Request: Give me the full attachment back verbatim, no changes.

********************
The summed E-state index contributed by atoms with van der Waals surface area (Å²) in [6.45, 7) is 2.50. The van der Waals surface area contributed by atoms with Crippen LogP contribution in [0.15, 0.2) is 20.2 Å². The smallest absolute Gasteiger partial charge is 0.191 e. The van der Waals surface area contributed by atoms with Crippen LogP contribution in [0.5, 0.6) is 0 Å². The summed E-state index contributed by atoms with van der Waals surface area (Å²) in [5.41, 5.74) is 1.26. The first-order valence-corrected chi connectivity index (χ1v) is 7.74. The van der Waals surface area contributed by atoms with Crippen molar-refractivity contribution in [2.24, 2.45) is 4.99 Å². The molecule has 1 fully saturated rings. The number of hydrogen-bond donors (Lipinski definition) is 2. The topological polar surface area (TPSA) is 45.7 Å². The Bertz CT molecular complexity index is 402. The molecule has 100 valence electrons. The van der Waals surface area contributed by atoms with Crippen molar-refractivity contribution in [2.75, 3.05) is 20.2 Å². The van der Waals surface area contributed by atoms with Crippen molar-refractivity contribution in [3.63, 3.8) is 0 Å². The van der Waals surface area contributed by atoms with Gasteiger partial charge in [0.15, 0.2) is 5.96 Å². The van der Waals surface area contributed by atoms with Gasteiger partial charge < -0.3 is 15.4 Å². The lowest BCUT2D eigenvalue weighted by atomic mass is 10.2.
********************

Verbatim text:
The summed E-state index contributed by atoms with van der Waals surface area (Å²) in [6.45, 7) is 2.50. The van der Waals surface area contributed by atoms with Crippen LogP contribution in [0.15, 0.2) is 20.2 Å². The smallest absolute Gasteiger partial charge is 0.191 e. The van der Waals surface area contributed by atoms with Crippen LogP contribution in [0.5, 0.6) is 0 Å². The summed E-state index contributed by atoms with van der Waals surface area (Å²) in [5.41, 5.74) is 1.26. The first-order valence-corrected chi connectivity index (χ1v) is 7.74. The van der Waals surface area contributed by atoms with Crippen molar-refractivity contribution in [2.24, 2.45) is 4.99 Å². The molecule has 1 fully saturated rings. The number of hydrogen-bond donors (Lipinski definition) is 2. The topological polar surface area (TPSA) is 45.7 Å². The Bertz CT molecular complexity index is 402. The molecule has 100 valence electrons. The van der Waals surface area contributed by atoms with Crippen molar-refractivity contribution in [2.75, 3.05) is 20.2 Å². The van der Waals surface area contributed by atoms with Crippen molar-refractivity contribution in [3.63, 3.8) is 0 Å². The van der Waals surface area contributed by atoms with Gasteiger partial charge in [0.15, 0.2) is 5.96 Å². The van der Waals surface area contributed by atoms with Gasteiger partial charge < -0.3 is 15.4 Å². The lowest BCUT2D eigenvalue weighted by atomic mass is 10.2.